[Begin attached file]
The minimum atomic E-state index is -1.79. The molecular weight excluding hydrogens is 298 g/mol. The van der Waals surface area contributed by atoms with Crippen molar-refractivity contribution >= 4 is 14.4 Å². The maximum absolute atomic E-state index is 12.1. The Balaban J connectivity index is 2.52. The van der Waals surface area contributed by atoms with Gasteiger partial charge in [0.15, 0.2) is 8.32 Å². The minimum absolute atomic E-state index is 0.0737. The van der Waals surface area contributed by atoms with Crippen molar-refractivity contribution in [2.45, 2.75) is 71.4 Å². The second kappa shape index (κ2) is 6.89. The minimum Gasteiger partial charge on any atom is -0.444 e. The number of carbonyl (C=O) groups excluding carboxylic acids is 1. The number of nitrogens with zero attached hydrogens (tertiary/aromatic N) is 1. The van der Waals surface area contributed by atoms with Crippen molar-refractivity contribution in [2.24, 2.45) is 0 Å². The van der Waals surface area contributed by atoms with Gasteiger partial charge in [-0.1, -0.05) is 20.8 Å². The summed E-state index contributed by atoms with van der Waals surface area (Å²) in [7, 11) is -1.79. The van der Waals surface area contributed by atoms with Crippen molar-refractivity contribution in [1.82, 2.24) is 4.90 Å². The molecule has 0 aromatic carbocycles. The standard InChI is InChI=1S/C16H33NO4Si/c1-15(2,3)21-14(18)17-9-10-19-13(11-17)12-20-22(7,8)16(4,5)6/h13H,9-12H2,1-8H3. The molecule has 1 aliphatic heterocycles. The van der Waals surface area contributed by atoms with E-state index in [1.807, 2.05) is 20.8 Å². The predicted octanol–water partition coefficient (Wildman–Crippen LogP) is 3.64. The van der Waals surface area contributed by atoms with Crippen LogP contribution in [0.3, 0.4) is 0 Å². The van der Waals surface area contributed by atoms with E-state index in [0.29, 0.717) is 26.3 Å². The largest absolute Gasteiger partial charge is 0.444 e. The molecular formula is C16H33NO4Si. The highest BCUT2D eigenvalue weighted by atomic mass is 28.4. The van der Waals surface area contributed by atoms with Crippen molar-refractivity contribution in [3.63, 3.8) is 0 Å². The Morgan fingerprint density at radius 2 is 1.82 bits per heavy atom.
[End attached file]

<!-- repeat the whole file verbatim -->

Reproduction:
The minimum atomic E-state index is -1.79. The molecular weight excluding hydrogens is 298 g/mol. The van der Waals surface area contributed by atoms with Crippen molar-refractivity contribution >= 4 is 14.4 Å². The maximum absolute atomic E-state index is 12.1. The Balaban J connectivity index is 2.52. The van der Waals surface area contributed by atoms with Gasteiger partial charge in [0.15, 0.2) is 8.32 Å². The minimum absolute atomic E-state index is 0.0737. The van der Waals surface area contributed by atoms with Crippen molar-refractivity contribution in [2.45, 2.75) is 71.4 Å². The second kappa shape index (κ2) is 6.89. The minimum Gasteiger partial charge on any atom is -0.444 e. The number of carbonyl (C=O) groups excluding carboxylic acids is 1. The number of nitrogens with zero attached hydrogens (tertiary/aromatic N) is 1. The van der Waals surface area contributed by atoms with Crippen molar-refractivity contribution in [2.24, 2.45) is 0 Å². The van der Waals surface area contributed by atoms with Gasteiger partial charge in [-0.1, -0.05) is 20.8 Å². The summed E-state index contributed by atoms with van der Waals surface area (Å²) in [7, 11) is -1.79. The van der Waals surface area contributed by atoms with Crippen molar-refractivity contribution in [1.82, 2.24) is 4.90 Å². The molecule has 0 aromatic carbocycles. The standard InChI is InChI=1S/C16H33NO4Si/c1-15(2,3)21-14(18)17-9-10-19-13(11-17)12-20-22(7,8)16(4,5)6/h13H,9-12H2,1-8H3. The molecule has 1 aliphatic heterocycles. The van der Waals surface area contributed by atoms with E-state index in [1.807, 2.05) is 20.8 Å². The predicted octanol–water partition coefficient (Wildman–Crippen LogP) is 3.64. The van der Waals surface area contributed by atoms with Crippen LogP contribution in [0.3, 0.4) is 0 Å². The van der Waals surface area contributed by atoms with E-state index in [0.29, 0.717) is 26.3 Å². The largest absolute Gasteiger partial charge is 0.444 e. The molecular formula is C16H33NO4Si. The highest BCUT2D eigenvalue weighted by atomic mass is 28.4. The van der Waals surface area contributed by atoms with Crippen molar-refractivity contribution in [3.63, 3.8) is 0 Å². The Morgan fingerprint density at radius 2 is 1.82 bits per heavy atom.